San Francisco Chronicle
By Peter Fimrite

There are certain telltale signs that a person is stoned: bloodshot eyes, forgetfulness, ravenous late-night cravings.

But the November ballot measure that would legalize recreational pot in California says nothing about how police should detect tokers who climb behind the wheel. There’s no marijuana equivalent to the famed blood-alcohol content tests — taken by breath, blood or urine — that have planted .08 into the American consciousness.

It’s not a pressing concern for marijuana advocates, even as entrepreneurs try to develop a better sobriety test for dope smokers. But it’s a big quandary for California law enforcement officers, who are facing a question that has vexed several other states where recreational pot is legal.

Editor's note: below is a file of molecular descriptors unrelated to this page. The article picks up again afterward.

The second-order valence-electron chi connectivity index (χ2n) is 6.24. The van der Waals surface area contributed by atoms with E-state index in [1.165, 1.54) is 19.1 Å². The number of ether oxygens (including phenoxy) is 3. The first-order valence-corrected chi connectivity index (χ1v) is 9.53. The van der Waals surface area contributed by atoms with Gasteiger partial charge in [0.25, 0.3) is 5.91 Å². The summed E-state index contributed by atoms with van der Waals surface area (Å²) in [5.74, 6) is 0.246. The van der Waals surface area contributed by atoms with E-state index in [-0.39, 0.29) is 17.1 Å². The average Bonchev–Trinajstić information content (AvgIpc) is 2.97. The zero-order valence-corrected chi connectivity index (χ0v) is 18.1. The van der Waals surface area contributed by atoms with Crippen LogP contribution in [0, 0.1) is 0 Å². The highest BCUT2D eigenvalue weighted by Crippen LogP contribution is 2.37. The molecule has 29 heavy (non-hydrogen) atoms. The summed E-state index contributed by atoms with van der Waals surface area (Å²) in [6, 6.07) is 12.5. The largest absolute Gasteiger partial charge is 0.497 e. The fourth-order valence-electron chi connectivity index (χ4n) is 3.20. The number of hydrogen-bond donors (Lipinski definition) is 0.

California law bars driving under the influence of psychoactive substances, including weed. But with no definitive measurement for intoxication, arrests are often challenged, with officers relying on evidence like indecisiveness behind the wheel or a pungent car interior.